NOTE 13—COMMITMENTS AND CONTINGENCIES

Resolution of the United Nations Oil for Food Program (“OFFP”) and U.S. Foreign Corrupt Practices Act (“FCPA”) investigations and U.S. Cuban Assets Control Regulations (“CACR”) matters

As we have previously disclosed, the Company has been the subject of investigations by U.S. and United Kingdom government authorities into legacy transactions conducted by the Company and its subsidiaries in potential violation of the OFFP, the FCPA, the CACR and United Kingdom anti-corruption laws. The Company and its officers and directors fully cooperated during the investigations with the U.S. Securities and Exchange Commission (“SEC”), the U.S. Department of Justice (“DOJ”), the U.S. Office of Foreign Assets Control (“OFAC”) and the United Kingdom Serious Fraud Office (“SFO”) (collectively, “Government Authorities”).

 

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INNOSPEC INC. AND SUBSIDIARIES

NOTES TO UNAUDITED INTERIM CONSOLIDATED FINANCIAL STATEMENTS—(Continued)

 

In the first quarter of 2010, the Company entered into a $40.2 million settlement with the Government Authorities to resolve all matters relating to the investigations. As part of this settlement the Company (i) pled guilty in the U.S. District Court for the District of Columbia to a twelve count indictment alleging wire fraud under the OFFP and violations of the FCPA in relation to illegal payments made to government officials in Iraq and Indonesia, (ii) agreed to pay a criminal fine of between $7.7 million and $14.1 million contingent on future trading and to retain an independent corporate compliance monitor for at least three (3) years, subject to conditions which would allow for a reduction or extension of the term, (iii) agreed to disgorge $11.2 million to settle a civil action brought by the SEC alleging Securities Exchange Act of 1934 and FCPA violations for failing to maintain proper internal controls and books and records violations, (iv) agreed to a civil penalty of $2.2 million to settle OFAC allegations of violations of the CACR, and (v) pled guilty in the Southwark Crown Court, England, to criminal charges of conspiracy to corrupt relating to the SFO investigation with a Crown Court penalty of $12.7 million. These fines, penalties and disgorgements are expected to be payable over a period of four years and the first payments aggregating to $10.0 million were made to each of the DOJ, SEC, OFAC and Southwark Crown Court in April 2010. As at June 30, 2010, the expected schedule of payments are as follows:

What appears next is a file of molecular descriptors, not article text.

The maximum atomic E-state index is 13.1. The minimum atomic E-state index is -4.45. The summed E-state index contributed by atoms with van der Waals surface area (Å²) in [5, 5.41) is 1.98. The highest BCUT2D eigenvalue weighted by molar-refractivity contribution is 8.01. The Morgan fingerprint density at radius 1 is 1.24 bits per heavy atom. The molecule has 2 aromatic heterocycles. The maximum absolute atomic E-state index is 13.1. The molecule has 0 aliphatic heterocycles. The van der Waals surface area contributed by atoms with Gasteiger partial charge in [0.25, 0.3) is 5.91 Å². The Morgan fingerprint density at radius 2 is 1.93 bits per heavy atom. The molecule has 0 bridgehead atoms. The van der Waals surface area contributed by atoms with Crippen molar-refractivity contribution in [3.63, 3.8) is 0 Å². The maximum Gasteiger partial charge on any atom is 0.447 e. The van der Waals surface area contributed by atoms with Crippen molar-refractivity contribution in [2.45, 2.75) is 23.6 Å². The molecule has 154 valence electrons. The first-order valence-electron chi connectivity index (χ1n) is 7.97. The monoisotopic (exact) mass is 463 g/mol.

(in millions)

   Due
within one
year
    Due after
one year
    Total  

DOJ—fixed

   $ 4.1      $ 3.6      $ 7.7   

DOJ—contingent on future trading

     3.0        3.4        6.4   
                        
     7.1        7.0        14.1   

SEC

     5.8        5.4        11.2   

OFAC

     1.2        1.0        2.2   

SFO

     5.6        7.1        12.7   
                        
     19.7        20.5        40.2   

Less discounting to net present value

     —          (0.8     (0.8

Compliance monitor expenses

     1.3        2.6        3.9   
                        
     21.0        22.3        43.3   

Amounts paid

     (10.0     —          (10.0

Exchange effect

     —          (0.2     (0.2
                        
   $ 11.0      $ 22.1      $ 33.1